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Can some one explain this statement. I think this code is written in C and I am trying to convert it in python. Please bare with me as I am new to python and programming.

class hello(object):

      def abc(self):
           d =[0] * 2048
           d = [2048/8] |= 0x01 << 2048%8 # how type this in python
            return d

Thank you See comments

k = 2
m = 256*8
 //the filter
  byte[m/8] bloom   
  function insertIP(byte[] ip) {
byte[20] hash = sha1(ip)
int index1 = hash[0] | hash[1] << 8
int index2 = hash[2] | hash[3] << 8
// truncate index to m (11 bits required)
index1 %= m  
index2 %= m  

// set bits at index1 and index2
bloom[index1 / 8] |= 0x01 << index1 % 8   ## how this would be written in python
bloom[index2 / 8] |= 0x01 << index2 % 8   ## ??
 }

// insert IP 192.168.1.1 into the filter:
 insertIP(byte[4] {192,168,1,1})
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closed as not constructive by Paul Sasik, Book Of Zeus, Robert Harvey Jan 29 '12 at 18:20

As it currently stands, this question is not a good fit for our Q&A format. We expect answers to be supported by facts, references, or expertise, but this question will likely solicit debate, arguments, polling, or extended discussion. If you feel that this question can be improved and possibly reopened, visit the help center for guidance.If this question can be reworded to fit the rules in the help center, please edit the question.

1  
If you have C code to transliterate, then please show the C code, not some invalid pseudo-Python. – Fred Foo Jan 29 '12 at 16:11
    
here is the code please bare as i am student //k = 2 m = 256*8 //the filter byte[m/8] bloom ## What is this part? function insertIP(byte[] ip) { byte[20] hash = sha1(ip) int index1 = hash[0] | hash[1] << 8 int index2 = hash[2] | hash[3] << 8 // truncate index to m (11 bits required) index1 %= m ## ? index2 %= m ## ? // set bits at index1 and index2 bloom[index1 / 8] |= 0x01 << index1 % 8 ## ?? bloom[index2 / 8] |= 0x01 << index2 % 8 ## ?? } // insert IP 192.168.1.1 into the filter insertIP(byte[4] {192,168,1,1}) – Shazib Jan 29 '12 at 16:13
1  
@Shazib: Please edit and put that into the post. – kennytm Jan 29 '12 at 16:16
1  
@Shazib : Please don't paste your code into comments like that. Edit your question to include more information and please take care to format. – Paul Sasik Jan 29 '12 at 16:16
    
OK. -1 and voting to close. This question was asked yesterday and with higher quality at that point. The original code actually looks like JavaScript and not C or C#. @Shazib : Please take care with posts. THIS IS NOT good SO behavior! – Paul Sasik Jan 29 '12 at 16:19
up vote 2 down vote accepted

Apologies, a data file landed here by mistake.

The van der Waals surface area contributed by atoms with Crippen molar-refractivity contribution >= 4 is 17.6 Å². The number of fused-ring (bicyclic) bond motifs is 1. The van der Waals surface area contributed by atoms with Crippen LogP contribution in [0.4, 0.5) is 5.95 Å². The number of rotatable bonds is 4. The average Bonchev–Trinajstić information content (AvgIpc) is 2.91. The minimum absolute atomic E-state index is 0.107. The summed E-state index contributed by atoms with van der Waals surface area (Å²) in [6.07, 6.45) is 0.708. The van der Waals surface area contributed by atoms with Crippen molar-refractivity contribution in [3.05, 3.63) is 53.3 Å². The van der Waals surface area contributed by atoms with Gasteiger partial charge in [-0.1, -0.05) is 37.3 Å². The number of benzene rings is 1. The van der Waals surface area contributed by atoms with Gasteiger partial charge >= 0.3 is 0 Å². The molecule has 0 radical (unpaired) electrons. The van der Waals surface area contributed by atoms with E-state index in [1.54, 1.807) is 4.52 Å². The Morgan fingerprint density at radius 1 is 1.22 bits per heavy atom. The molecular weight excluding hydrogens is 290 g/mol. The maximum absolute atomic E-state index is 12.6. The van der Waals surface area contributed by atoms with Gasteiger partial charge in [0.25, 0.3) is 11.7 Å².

I don't understand what you're trying to do. Are you trying to assign a value to an item in d? If so, it would be this:

d =[0] * 2048
d[2048/8] |= 0x01 << 2048 % 8

But be aware that 2048 % 8 == 0.

It sounds like what you're really asking for is an explanation of bitwise operations. In python, the usual boolean operators, and and or, test the entire value of a variable for truth. Bitwise operators, instead, operate on the individual bits of the value. They only work on number-like values. Understanding them requires you to understand how numbers are stored in computer memory -- in binary. If you don't know the basics about binary number systems, read about them and come back.

Ok, now an example. In binary, 5 looks like this:

101

This represents five because 2 ^ 0 * 1 + 2 ^ 1 * 0 + 2 ^ 2 * 1 == 5. In binary, 2 looks like this:

10

For the purpose of the | operator (the bitwise or operator), we can assume that digits to the left of the leftmost digit are all 0. Let's place the numbers side by side, adding a zero to the second number to make the columns line up correctly:

5:     101
2:     010

When we do a bitwise or, we take each column, perform an or operation on the two values, and store the result in a new column, like so:

5:     101
2:     010
5 | 2: 111

Because there's at least 1 1 in each column, and 1 or 0 == 1 the result has 3 1s. A few more examples:

6:     110
2:     010
6 | 2: 110

Here, one column has no 1s, so the final result has a 0 in that column.

There's also a bitwise and operator, &, which does the same thing, but uses and instead of or:

5:     101
2:     010
5 & 2: 000

6:     110
2:     010
6 & 2: 010

These operators can be used to access individual bits in memory. That's what the above code is doing.

There's another kind of binary operator: the binary shift operator. Binary shift operators look like this a << b or this a >> b. They say, very simply, shift the bits of a by b bits. For example, in binary, 5 << 1 looks like this:

5:        101
5 << 1:  1010
5 << 2: 10100

And 5 >> 1 looks like this:

5 >> 1:    10
5 >> 2:     1
5 >> 3:     0

The last shift eliminates the last 1; as explained above, there's an implicit 0 to the left of the 1 in these examples, and that's what's left after 3 shifts.

So, to sum it all up, this is what the code is doing. It's shifting 1 to the left by some number of bits, and then performing an or operation, thereby "writing" that bit to the given column.

1:            0001
1 << 3:       1000
5:            0101
5 | (1 << 3): 1101

The |= is simply in-place operation. So type a = 5; then a += 2; now a == 7. And likewise a = 5; a |= (1 << 3); now a == 13.

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